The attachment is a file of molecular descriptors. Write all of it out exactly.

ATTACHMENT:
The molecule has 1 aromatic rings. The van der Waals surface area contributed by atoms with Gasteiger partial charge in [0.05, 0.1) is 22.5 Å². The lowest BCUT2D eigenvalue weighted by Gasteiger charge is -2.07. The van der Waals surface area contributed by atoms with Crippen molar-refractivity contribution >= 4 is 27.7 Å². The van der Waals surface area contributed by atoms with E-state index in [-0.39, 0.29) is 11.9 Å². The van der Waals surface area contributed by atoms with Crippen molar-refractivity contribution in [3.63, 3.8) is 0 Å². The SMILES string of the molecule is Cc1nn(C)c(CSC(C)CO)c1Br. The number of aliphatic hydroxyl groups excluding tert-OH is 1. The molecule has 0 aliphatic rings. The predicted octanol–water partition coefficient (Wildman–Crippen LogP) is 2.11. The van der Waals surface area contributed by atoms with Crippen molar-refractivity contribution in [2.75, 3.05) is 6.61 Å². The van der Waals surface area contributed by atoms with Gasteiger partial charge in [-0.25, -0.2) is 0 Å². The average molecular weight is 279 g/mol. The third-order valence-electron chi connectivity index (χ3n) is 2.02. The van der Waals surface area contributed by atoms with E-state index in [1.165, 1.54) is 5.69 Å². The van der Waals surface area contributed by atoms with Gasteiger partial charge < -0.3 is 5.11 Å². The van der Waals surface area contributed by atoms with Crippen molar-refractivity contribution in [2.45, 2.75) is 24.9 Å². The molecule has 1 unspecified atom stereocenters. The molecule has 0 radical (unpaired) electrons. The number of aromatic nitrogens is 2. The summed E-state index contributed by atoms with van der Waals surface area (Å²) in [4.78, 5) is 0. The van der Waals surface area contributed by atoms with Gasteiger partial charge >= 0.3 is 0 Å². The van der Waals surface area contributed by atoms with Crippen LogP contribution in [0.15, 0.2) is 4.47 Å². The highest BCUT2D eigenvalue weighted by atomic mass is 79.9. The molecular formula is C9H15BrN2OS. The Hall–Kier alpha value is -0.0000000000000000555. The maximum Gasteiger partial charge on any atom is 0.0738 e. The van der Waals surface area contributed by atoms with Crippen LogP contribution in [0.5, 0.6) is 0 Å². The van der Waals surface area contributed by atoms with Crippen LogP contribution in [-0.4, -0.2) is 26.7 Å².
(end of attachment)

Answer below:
The molecule has 1 aromatic rings. The van der Waals surface area contributed by atoms with Gasteiger partial charge in [0.05, 0.1) is 22.5 Å². The lowest BCUT2D eigenvalue weighted by Gasteiger charge is -2.07. The van der Waals surface area contributed by atoms with Crippen molar-refractivity contribution >= 4 is 27.7 Å². The van der Waals surface area contributed by atoms with E-state index in [-0.39, 0.29) is 11.9 Å². The van der Waals surface area contributed by atoms with Crippen molar-refractivity contribution in [3.63, 3.8) is 0 Å². The SMILES string of the molecule is Cc1nn(C)c(CSC(C)CO)c1Br. The number of aliphatic hydroxyl groups excluding tert-OH is 1. The molecule has 0 aliphatic rings. The predicted octanol–water partition coefficient (Wildman–Crippen LogP) is 2.11. The van der Waals surface area contributed by atoms with Crippen molar-refractivity contribution in [2.75, 3.05) is 6.61 Å². The van der Waals surface area contributed by atoms with Gasteiger partial charge in [-0.25, -0.2) is 0 Å². The average molecular weight is 279 g/mol. The third-order valence-electron chi connectivity index (χ3n) is 2.02. The van der Waals surface area contributed by atoms with E-state index in [1.165, 1.54) is 5.69 Å². The van der Waals surface area contributed by atoms with Gasteiger partial charge < -0.3 is 5.11 Å². The van der Waals surface area contributed by atoms with Crippen molar-refractivity contribution in [2.45, 2.75) is 24.9 Å². The molecule has 1 unspecified atom stereocenters. The molecule has 0 radical (unpaired) electrons. The number of aromatic nitrogens is 2. The summed E-state index contributed by atoms with van der Waals surface area (Å²) in [4.78, 5) is 0. The van der Waals surface area contributed by atoms with Gasteiger partial charge >= 0.3 is 0 Å². The van der Waals surface area contributed by atoms with Crippen LogP contribution in [0.15, 0.2) is 4.47 Å². The highest BCUT2D eigenvalue weighted by atomic mass is 79.9. The molecular formula is C9H15BrN2OS. The Hall–Kier alpha value is -0.0000000000000000555. The maximum Gasteiger partial charge on any atom is 0.0738 e. The van der Waals surface area contributed by atoms with Crippen LogP contribution in [0.5, 0.6) is 0 Å². The van der Waals surface area contributed by atoms with Crippen LogP contribution in [-0.4, -0.2) is 26.7 Å².